And speaking of characters, the MC Nevada, is a joy to read. What I love most about her is not, shockingly, her snark or kick-ass abilities, it's how close she is with her family. From the get go there is this mutual love and respect with all the members of her extended family. And she never has Too Stupid To Live moments. When she does keep things from them, I understand why, and honestly, most of the time, she's upfront about everything.
Then there's Mad Rogan. Can I honestly say I'm crushing on a psychopath with off-the-charts magic power? Why yes, yes I can. See, the thing is, Rogan is a product of his environment and in Andrews' hands we are exposed to not just Mad Rogan the monster and the legend, but Connor, the man. My heart broke in several places during this second book as we develop a whole new understanding of him.
I basically put my evening on hold and devoured this next installation, and it is with great relief that I only have to wait a couple of months for the finale instead of 2.5 years. But again, I know it will be worth it.
Taylor is one of those authors whose writing is so lush and evocative and gorgeous, that I sit there wondering why I bother to tell stories and Strange the Dreamer is no exception. I loved the world of Weep so damn much. It's classic storytelling, using a ton of archetypes and mythology/fairy tale tropes, which in the hands of someone as skilled as Taylor feel fresh and unique.
I know this is frustrating, but I kind of don't want to tell you anything about it. I didn't know anything beyond the synopsis and I think that's the best way to go into this. (Along with the realization that it's just book 1.) Lazlo is a fabulous character, I adored the blue-skinned goddess, and really, there's not a boring person in the bunch. It's fitting how they all have their personal demons, yet there is so much light and wonder with these characters.
You will laugh, you will sob, it's truly epic storytelling.
So, yeah, I'm going to be totally coy but trust me: let the secrets of Weep unveil themselves to you, page by page. Don't read other reviews. But absolutely read this book.
Confession time. The only reason I read this book was because I was at the library, it was sitting there on the shelf at eye level and I was facing a bookless bus ride home. To say my enthusiasm for diving in to this story that I'd so actively opted not to read so many times was low, would be generous.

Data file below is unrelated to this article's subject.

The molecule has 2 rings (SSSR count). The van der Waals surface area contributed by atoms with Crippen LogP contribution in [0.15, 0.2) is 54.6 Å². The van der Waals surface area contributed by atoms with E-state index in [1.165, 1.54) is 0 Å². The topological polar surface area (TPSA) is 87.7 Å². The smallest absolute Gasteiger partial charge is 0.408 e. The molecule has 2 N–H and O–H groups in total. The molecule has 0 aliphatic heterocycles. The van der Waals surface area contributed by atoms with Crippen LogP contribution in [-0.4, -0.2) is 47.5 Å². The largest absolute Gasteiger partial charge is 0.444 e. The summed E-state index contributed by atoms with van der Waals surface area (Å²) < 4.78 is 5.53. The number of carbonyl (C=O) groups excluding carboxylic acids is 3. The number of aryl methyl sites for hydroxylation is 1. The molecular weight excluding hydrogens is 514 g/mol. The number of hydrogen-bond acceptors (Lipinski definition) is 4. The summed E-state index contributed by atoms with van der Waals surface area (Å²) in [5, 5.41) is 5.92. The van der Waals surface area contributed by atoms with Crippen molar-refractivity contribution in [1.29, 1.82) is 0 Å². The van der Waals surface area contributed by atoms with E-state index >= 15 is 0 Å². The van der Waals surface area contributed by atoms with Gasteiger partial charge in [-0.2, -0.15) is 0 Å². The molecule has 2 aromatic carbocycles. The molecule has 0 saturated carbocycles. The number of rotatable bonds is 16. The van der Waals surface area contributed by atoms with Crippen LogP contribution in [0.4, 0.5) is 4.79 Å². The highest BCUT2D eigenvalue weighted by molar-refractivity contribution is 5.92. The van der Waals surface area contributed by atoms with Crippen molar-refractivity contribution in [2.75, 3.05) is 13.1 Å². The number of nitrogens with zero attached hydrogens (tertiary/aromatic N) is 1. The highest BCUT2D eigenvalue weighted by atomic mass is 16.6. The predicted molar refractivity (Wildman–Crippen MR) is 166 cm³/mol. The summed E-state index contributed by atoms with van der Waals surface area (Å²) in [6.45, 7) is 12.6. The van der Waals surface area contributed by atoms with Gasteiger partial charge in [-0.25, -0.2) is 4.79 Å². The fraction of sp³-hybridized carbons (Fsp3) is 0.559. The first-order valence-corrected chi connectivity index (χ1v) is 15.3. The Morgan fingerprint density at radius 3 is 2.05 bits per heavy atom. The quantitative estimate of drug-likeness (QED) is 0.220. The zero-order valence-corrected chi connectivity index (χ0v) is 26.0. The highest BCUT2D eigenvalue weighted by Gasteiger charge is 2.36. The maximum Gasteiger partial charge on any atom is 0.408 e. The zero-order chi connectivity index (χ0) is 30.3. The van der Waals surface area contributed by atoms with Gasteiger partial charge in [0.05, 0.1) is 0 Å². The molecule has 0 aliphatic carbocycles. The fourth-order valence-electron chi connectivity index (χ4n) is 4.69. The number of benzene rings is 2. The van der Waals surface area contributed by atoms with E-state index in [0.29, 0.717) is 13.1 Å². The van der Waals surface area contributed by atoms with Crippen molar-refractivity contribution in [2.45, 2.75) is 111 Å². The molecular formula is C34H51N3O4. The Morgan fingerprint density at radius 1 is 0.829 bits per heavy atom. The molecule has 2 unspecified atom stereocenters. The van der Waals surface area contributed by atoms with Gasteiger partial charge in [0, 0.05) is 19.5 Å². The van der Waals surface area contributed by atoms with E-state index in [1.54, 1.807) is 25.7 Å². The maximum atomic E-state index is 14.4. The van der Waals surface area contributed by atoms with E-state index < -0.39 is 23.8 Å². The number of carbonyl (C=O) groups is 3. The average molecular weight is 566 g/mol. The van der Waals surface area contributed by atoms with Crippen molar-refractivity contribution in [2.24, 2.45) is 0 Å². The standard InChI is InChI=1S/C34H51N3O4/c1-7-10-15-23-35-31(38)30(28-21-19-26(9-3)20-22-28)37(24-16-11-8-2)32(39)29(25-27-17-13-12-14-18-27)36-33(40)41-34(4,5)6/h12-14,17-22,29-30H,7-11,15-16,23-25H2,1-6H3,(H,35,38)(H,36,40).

Hi. I'm Tellulah Darling and I'm an idiot. I don't know what my problem was because I'd read Raeder's Unteachable about a student/teacher relationship and if (I'm going to refer to the author as Elliot Wake now because he has transitioned), he could get me fully onboard with that subject matter and loving that book, my reticence here was a mystery. Wait - no it's not because I just re-read the synopsis and I thought it was every NA that I was tired of reading.
Oh, how wrong I was.
Black Iris is stupendous! I read it in about 3 hours, ignoring my entire family to do so. Dark, haunting, twisted, sublime, lush, this book has taken root in my brain and I suspect it will be a long time before I stop thinking about it. Where I expected it to zig, it zagged, when I was sure I understood a character, a bombshell was dropped on me. I couldn't set my smug reader expectations on this book and it was fabulous.
Take a primal revenge story, birth it in the devastation of mental illness, wrap it in several layers of sexual identity and heartbreaking homophobia and then shine it to a high gloss with the brittle beauty of Laney and Blythe. This book nails every single dizzying element. So don't be like me, go read it immediately, and bow before Wake's writing prowess.